Have you ever considered your home as being healthy or unhealthy? While the concept of a healthy home might be new to a few of us, it is steadily getting popularity with property owners. A healthy home can include a variety of elements from building materials utilized to construct your home to using non-toxic cleaning products. Below is a list of 5 methods to assist you in developing a healthy home environment.
1. Clean Air and Circulation:
Here are some unknown truths about the air inside many of today’s houses:
Indoor air pollutant levels might be 2 to 5 times higher than the pollutant levels outdoors.
Indoor air pollutant is among the top environmental issues today.
Australians spend approximately 90% of their time inside.
Indoor air contaminants such as tobacco smoke, pollen, mold, dust, and animal dander have the ability to create asthmatic and allergies.
Listed below are a few methods to improve the quality of your indoor air:
Consider an Indoor Air Purifier. You can also set up exhaust fans in bathrooms to help get rid of wetness and chemicals from your home.
Update the air filters on your heating system with the pleated filters that capture smaller sized particles. Change the filters routinely as recommended by the manufacturer’s guidelines.
You can also use indoor houseplants to help in purifying your home’s air. For example, Boston Ferns cleanse formaldehyde from the air. According to environmental experts, formaldehyde is a colorless, strong-smelling gas. When present in the air at levels above 0.1 ppm (parts in a million parts of air), it might trigger watery eyes, burning sensations in the eyes, nose and throat, queasiness, coughing, chest tightness, wheezing, skin rashes, and allergies. Formaldehyde can be found in insulation, particleboard, paper products and many cleaning products.
2.Dust-proof Your Home:
Dust your rooms and knickknacks routinely with a moist fabric.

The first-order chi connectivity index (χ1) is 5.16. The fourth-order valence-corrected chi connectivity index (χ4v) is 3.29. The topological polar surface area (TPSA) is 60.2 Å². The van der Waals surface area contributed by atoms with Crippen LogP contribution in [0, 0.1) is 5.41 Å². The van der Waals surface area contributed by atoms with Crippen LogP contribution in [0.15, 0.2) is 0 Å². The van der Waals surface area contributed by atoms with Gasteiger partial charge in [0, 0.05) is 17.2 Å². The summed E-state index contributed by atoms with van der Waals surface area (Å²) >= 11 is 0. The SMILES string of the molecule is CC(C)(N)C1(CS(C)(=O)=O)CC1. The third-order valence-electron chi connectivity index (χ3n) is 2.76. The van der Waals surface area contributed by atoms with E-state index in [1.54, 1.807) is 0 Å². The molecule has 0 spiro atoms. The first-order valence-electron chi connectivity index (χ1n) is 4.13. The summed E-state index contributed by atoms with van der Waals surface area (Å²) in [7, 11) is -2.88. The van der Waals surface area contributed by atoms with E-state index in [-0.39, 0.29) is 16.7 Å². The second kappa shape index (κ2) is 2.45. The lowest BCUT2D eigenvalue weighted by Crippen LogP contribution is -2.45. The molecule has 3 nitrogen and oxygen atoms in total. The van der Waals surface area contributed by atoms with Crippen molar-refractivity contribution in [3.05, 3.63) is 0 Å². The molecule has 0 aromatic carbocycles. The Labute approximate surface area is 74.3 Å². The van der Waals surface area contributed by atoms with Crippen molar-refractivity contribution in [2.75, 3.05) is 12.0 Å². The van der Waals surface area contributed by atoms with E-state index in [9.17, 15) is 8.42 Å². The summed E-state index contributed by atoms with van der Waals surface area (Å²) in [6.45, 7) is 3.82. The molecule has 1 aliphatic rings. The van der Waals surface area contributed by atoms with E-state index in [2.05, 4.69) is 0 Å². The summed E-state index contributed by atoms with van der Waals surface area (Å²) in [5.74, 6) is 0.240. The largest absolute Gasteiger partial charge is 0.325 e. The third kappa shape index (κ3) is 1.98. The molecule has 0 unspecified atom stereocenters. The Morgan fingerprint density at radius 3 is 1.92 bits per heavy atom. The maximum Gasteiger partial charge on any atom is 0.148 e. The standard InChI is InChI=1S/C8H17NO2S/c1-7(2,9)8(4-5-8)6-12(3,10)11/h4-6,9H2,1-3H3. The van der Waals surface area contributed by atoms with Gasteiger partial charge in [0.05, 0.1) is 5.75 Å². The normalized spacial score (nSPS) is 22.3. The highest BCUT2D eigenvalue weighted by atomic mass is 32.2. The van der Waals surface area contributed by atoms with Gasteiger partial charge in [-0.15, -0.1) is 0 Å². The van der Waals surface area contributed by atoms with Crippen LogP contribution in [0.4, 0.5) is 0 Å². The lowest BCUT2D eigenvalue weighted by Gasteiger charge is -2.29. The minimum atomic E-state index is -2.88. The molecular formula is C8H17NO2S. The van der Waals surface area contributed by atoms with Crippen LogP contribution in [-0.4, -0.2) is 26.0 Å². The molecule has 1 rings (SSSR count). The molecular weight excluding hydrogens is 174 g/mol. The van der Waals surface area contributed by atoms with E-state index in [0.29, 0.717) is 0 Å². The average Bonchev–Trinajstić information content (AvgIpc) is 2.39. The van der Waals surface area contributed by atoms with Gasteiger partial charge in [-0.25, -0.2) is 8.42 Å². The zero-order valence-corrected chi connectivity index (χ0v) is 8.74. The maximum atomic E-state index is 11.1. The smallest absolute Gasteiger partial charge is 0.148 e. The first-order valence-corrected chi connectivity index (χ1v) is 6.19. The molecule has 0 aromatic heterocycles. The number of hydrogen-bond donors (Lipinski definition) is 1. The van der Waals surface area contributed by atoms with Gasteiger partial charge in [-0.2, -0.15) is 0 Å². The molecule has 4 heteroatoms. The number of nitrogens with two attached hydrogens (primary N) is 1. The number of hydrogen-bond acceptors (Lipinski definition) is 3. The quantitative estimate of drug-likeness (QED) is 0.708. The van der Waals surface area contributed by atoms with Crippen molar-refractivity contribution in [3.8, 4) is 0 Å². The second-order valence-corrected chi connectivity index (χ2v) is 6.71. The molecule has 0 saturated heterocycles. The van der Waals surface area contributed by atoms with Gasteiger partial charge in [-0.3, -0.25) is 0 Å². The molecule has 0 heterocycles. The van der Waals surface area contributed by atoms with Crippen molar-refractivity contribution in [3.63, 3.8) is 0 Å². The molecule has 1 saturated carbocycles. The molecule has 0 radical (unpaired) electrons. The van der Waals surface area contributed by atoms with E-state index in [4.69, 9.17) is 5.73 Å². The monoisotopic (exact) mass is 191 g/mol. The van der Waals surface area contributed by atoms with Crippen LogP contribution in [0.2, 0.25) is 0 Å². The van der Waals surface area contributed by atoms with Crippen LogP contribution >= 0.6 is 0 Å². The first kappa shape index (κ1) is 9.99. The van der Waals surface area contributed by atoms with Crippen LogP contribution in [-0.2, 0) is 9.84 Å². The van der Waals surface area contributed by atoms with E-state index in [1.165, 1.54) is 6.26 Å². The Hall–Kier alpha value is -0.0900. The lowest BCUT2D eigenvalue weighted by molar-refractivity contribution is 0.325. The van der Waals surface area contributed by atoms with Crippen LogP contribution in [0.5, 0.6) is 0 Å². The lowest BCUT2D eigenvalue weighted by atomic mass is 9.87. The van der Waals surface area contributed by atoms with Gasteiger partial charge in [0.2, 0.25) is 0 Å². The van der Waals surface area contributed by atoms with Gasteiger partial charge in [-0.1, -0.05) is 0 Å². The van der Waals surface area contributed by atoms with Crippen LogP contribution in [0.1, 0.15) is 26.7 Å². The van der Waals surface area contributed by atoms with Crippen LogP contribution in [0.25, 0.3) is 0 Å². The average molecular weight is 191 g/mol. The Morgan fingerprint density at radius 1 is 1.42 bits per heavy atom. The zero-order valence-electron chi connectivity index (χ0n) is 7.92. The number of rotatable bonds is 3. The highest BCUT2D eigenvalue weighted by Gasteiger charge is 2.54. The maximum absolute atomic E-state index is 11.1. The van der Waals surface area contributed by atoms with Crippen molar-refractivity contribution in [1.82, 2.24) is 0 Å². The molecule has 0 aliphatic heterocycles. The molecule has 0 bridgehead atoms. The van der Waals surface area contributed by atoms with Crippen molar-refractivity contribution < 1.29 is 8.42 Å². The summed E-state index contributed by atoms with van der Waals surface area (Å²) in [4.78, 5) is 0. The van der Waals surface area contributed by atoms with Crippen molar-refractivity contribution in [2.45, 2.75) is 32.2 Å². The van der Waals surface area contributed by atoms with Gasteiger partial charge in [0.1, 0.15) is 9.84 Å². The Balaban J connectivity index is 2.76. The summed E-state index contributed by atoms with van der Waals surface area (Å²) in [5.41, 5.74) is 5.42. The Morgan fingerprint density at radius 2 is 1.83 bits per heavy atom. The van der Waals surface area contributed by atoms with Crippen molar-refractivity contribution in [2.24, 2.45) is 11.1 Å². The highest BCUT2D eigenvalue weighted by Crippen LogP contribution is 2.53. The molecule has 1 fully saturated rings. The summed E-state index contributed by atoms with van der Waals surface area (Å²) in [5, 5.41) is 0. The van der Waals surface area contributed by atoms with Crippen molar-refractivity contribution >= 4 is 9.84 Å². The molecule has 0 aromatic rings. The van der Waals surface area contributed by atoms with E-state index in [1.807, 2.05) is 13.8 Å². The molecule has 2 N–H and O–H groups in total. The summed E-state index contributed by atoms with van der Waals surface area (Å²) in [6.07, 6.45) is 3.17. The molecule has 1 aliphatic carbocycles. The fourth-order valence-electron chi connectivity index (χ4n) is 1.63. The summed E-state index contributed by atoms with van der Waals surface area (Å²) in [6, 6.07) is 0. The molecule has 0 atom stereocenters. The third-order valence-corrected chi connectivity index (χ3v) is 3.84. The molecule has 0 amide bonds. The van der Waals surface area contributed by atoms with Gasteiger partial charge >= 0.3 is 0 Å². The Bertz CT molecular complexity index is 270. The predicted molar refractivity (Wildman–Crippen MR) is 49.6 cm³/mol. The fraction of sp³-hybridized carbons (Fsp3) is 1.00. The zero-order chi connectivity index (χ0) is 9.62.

Dust your wood, tile, linoleum, and laminate flooring routinely with a dust mop or a vacuum made for hard flooring.
Vacuum carpets, carpets, and upholstered furniture routinely. Consider buying a vacuum with a HEPA (high-efficiency particulate air) filter. A HEPA filter is capable of removing a minimum of 99.97% of all particles that are 0.3 microns or larger. In addition, consider using a bag-less vacuum to avoid the direct exposure of dust when you change a bag.
Enclose pillows, mattresses, and box springs in an airtight, dust-proof cover.
Dust/clean ceiling fans routinely to make sure they are not launching dust in the air whenever you run them.
Change dust-collecting blinds and long drapes with window shades or washable curtains.
3. Use Natural and Non-Toxic Cleaning Products:
One way to assure that the fragrances in your home are clean and fresh is to prevent using harsh cleaning products, which can produce fumes that might remain for days. Try using natural active ingredients such as baking soda, vinegar, club soda, and lemon juice.
For example, to make a natural glass cleaner, mix:
2 teaspoons white vinegarone quart of warm water
Mix ingredients together and pour into spray bottle. Spray on surface and wipe dry.
4. Fill Your Home with Natural and Earth-Friendly Products. Below is a little list of eco-friendly products available on the marketplace today: